Dean’s fingers are working that fretboard like Da Vinci working a blank canvas and Shakes is one of the most extraordinary drummers in the local scene and beyond, and he is providing a speedy, rugged and delightfully destructive backdrop to the two guitarists who are as skilled with their instruments as a Jedi with a lightsaber. Despite problems with the vocals during the first song via a faulty microphone, the music alone is enough to carry the performance, adroitly delivered as it is. The mike is sorted out and BOOM! That intense, breathtaking and idiosyncratic voice of Will’s joins the battle and the whole outfit takes shape into a growling, storming, fire-breathing chimera, looming over the crowd, a musical monster.
Corvus are three individuals that form together to make a formidable beast! The ax-handle totin’ Will Johnstone is the head sorcerer and he is backed by two magicians of musicians in Shakes and Deano – and as I gaze out of the window onto the streetlight-mottled river below I’m overcome by a bizarre sensation of…unbearable beauty, it is instilled by The Corvus’ poignant lyrics and powerful music. The brotherhood of the bass and drums complimenting the stand-alone luminary brilliance of Will perfectly. It is a rushed, but no less spectacular performance.
I mill through the crowd and listen to the comments of the spectators, mostly the drumming is being complimented, and with good reason, Shakes (who is sporting a cool new skinhead and flatcap look) is very impressive behind his kit and at wielding those sticks. The closing song is heavy, melodic and atmospheric, and while we’re on that word it is the word to describe the Corvus sound – atmospheric.
Listening to them is like listening to the heavy-metal movie soundtrack for a space shuttle launch, they take you into the stratosphere until your head is swimming with stars and solar systems. A curious, rattling, Topper Headon-like drum solo jerks me back into the room from orbit and it is followed up nicely with some intensely sick almost Naked City level of heavy psychedelic rock which will blow your ear drums and leave a lasting impression that will linger on, like spots before your eyes from looking too directly into the sun…
A short interlude and after having the privilege of smelling drummer Sean’s pre-show shite in the toilet, haha, I go back upstairs to catch Culann. The band I have now had the benefit of seeing three times, take to the stage with a full-frontal assault, an attack with guitars!
The captivating sound of Culann is created through loud and rocking riffs complimented by gentle, melodious breakdowns, both of which are pleasing on the ear in totally different ways. Their keyboardist is still the most impressive in the business today and I have waxed lyrical about his fabulous skill in previous reviews and with good reason, he blows my mind every time. The place has filled right up with the advent of Culann and their drawing sound will bring the rats to the tune of the piper time and time again. Lead vocalist PJ packs a powerful, penetrating punch in his Panthalassa of a voice which he pours out for the pantheon of Culann supporters around him, like a universal sea surrounding a postulated supercontinent of music-lovers.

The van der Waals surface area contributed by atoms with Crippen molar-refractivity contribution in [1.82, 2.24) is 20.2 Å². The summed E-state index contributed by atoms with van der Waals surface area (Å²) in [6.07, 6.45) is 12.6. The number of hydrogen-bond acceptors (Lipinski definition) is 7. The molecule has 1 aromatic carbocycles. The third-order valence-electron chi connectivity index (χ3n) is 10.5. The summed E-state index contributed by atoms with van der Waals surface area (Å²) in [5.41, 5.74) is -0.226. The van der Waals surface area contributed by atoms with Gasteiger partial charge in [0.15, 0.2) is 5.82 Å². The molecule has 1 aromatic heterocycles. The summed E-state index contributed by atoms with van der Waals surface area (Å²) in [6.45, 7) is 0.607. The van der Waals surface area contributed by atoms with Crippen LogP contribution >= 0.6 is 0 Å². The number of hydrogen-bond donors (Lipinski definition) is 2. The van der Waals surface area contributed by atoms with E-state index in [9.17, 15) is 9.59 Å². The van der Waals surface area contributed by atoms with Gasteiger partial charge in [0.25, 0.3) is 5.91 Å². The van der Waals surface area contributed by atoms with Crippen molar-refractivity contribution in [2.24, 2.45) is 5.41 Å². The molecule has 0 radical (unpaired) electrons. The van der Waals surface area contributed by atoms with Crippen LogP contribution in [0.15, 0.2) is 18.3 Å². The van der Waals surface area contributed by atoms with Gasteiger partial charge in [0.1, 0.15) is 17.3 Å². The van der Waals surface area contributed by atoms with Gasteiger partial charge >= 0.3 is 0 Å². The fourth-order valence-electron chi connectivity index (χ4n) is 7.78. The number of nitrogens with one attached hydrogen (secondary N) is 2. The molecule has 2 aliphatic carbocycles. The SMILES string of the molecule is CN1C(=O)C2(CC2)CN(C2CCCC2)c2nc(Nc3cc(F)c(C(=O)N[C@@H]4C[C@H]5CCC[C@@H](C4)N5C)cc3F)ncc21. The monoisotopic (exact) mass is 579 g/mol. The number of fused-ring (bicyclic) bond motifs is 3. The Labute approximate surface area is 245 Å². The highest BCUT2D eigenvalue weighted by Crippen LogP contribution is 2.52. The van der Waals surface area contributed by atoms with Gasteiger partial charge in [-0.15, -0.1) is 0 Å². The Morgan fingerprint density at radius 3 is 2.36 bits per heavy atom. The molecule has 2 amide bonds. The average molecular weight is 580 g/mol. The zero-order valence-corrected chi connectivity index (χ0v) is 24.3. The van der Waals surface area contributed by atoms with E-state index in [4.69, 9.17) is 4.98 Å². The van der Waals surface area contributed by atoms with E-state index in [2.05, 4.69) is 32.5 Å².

There’s a definite punk ethic in a lot of the changes and bridges one Culann song will undergo, keeping it lively and moving, Culann’s music is ever-moving, it doesn’t stand still or on ceremony for one second, the key is perpetual motion, alacrity! The fact that a band this incipiently huge are willing to play balls-out to a fairly small crowd is testament to their integrity.
They are becoming to Scotland what Pearl Jam was to Seattle. But in Culann, we have folksy-roots and rock-hardened-riffs forged in the celtic heat of anthemic tunes and overlayed with rocketing vocals and home-grown lyrics. The keyboard is so impactful it might as well be a set of bagpipes!
This band are the greatest thing to come out of Scotland in the past few years and as they dive into signature song ‘Jerusalem’ (my favourite) PJ puts his heart into his art belting out his lyrics with defiance. The key-changes are so professionally delivered – building, building, building – until you can’t take any more, then RELEASE! Peaking like a good acid trip then bringing you back down gently before, ZANG! A second wave, out of nowhere, reminding you of the potency of this dazzling drug that is Culann’s music.
The crowd interaction is seamless so ‘Taps aff!’ for the next song and the keyboard once again proves its unmistakeable worth by going off on a whimsically Mozart-like solo before reuniting again with the trademark, central, solid sound of the band, the grinding, growling, glorious chorus of hounds that is Culann, this is what makes them so fucking unique and worth seeing every time! Will Johnstone and I stand dumbfounded and bask in the band’s brilliance, they know how to rock heavy loud and smoothly quiet with unequivocal genius and seamless timing.
Culann’s future is off in the snow-capped peaks of musical prominence, especially in this country, so get out and see them wherever they are playing whenever you can. You won’t be disappointed, and if you are, you’re probably more suited to going to a One Direction concert you king-hell-bastard of a monumental fuckwit! Get the fuck outta’ here…
See ya’ in the pit!
Originally published on NHC Music 29th September 2013